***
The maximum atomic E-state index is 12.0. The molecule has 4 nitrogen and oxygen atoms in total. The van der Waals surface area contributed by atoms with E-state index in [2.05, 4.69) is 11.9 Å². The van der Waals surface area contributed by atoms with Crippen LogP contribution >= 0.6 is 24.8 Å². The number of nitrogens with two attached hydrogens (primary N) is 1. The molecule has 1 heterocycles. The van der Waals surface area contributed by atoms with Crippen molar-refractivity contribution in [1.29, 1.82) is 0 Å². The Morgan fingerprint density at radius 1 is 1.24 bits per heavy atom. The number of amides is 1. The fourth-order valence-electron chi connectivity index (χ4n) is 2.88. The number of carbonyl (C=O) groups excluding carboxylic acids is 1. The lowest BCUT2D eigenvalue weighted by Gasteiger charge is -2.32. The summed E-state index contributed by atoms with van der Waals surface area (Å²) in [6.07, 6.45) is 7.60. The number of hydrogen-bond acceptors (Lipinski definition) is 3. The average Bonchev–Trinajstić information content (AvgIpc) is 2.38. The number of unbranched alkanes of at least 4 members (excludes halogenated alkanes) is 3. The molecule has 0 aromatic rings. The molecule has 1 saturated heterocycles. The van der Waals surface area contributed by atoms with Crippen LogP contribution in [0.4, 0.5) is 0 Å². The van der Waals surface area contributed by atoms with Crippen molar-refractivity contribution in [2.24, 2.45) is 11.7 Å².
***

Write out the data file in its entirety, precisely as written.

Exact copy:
The maximum atomic E-state index is 12.0. The molecule has 4 nitrogen and oxygen atoms in total. The van der Waals surface area contributed by atoms with E-state index in [2.05, 4.69) is 11.9 Å². The van der Waals surface area contributed by atoms with Crippen LogP contribution >= 0.6 is 24.8 Å². The number of nitrogens with two attached hydrogens (primary N) is 1. The molecule has 1 heterocycles. The van der Waals surface area contributed by atoms with Crippen molar-refractivity contribution in [1.29, 1.82) is 0 Å². The Morgan fingerprint density at radius 1 is 1.24 bits per heavy atom. The number of amides is 1. The fourth-order valence-electron chi connectivity index (χ4n) is 2.88. The number of carbonyl (C=O) groups excluding carboxylic acids is 1. The lowest BCUT2D eigenvalue weighted by Gasteiger charge is -2.32. The summed E-state index contributed by atoms with van der Waals surface area (Å²) in [6.07, 6.45) is 7.60. The number of hydrogen-bond acceptors (Lipinski definition) is 3. The average Bonchev–Trinajstić information content (AvgIpc) is 2.38. The number of unbranched alkanes of at least 4 members (excludes halogenated alkanes) is 3. The molecule has 0 aromatic rings. The molecule has 1 saturated heterocycles. The van der Waals surface area contributed by atoms with Crippen LogP contribution in [0.4, 0.5) is 0 Å². The van der Waals surface area contributed by atoms with Crippen molar-refractivity contribution in [2.24, 2.45) is 11.7 Å².